We are gathered here today in remembrance of the Kansas state tax cuts, which expired on Wednesday, after a protracted fight between the Kansas state legislature and Republican Governor Sam Brownback. Though its life was short, the Kansas tax cuts — “the cuts,” to friends — left a strong impression and will not soon be forgotten.
The cuts came roaring to life in 2012, when the Kansas state government slashed the state income tax rate by 25 percent and eliminated all taxes on pass-through businesses. With unprecedented pedigree, their grandfather, Arthur Laffer, predicted the cuts would usher in an unparalleled boon to the Kansas economy. But like Icarus, the cuts were too ambitious, too thirsty for revenue, and flew too close to the supply side sun.
From conception, the challenges were substantial: State receipts crashed immediately, erasing $700 million, or one quarter of the state budget. The cuts also encouraged income shifting, which expanded revenue loss: suddenly 200,000 projected pass-through entities claiming tax-free status turned into well over 300,000.
With these signs of trouble, Governor Brownback took emergency action to save the cuts, increasing cigarette taxes by nearly two-thirds and raising the sales tax by 7 percentage points – two preferred courses of treatment for many who hold the governor’s commitment to tax cuts. But the procedure failed to counteract the cuts’ ill effects and, typical of the regressive tax hikes, created complications of its own: Consumers were angered over the hikes and the revenue generated was insufficient to close the growing budget shortfall. Schools closed, highway funds and public pensions were raided, all in hopes that the promised growth would come. Instead, Kansas’ economy expanded at just one-third the rate of the country as a whole.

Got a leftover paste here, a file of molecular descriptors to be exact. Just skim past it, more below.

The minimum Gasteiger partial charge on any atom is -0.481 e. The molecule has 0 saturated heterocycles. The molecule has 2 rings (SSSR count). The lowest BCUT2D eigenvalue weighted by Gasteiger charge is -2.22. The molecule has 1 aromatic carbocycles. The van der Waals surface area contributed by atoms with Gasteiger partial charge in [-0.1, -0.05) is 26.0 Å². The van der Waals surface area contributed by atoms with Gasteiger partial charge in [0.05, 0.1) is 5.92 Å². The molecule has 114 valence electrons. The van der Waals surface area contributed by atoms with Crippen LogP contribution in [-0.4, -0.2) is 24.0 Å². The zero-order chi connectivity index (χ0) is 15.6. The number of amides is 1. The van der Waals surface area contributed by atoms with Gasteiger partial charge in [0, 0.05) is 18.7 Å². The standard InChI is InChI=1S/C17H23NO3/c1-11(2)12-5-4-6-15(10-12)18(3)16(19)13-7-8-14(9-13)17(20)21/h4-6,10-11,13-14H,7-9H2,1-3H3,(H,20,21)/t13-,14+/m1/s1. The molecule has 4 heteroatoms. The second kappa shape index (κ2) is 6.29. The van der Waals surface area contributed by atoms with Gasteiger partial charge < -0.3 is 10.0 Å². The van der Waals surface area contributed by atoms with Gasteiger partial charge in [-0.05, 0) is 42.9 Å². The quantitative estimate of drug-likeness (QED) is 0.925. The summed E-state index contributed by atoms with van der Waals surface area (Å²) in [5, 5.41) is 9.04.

The Kansas state legislature first voted to remove the cuts from life support in February 2017. Despite heroic efforts by the governor who bravely vetoed the reversal, the damage to the state economy proved too much, and the Republican legislature pushed the repeal through over the governor’s override.
The Kansas tax cuts were preceded in death by the Reagan and Bush tax cuts, and are survived by the unending tax cut ambitions of Republicans in Congress who ignore this prognosis on the prairie to their collective peril.
We wish that the lasting legacy of the Kansas tax cuts will be the widespread knowledge that tax cuts do not spur growth. In lieu of flowers, tax cuts’ family encourages all who enjoy roads, clean drinking water and having both a military and functional education system to pay their fair share.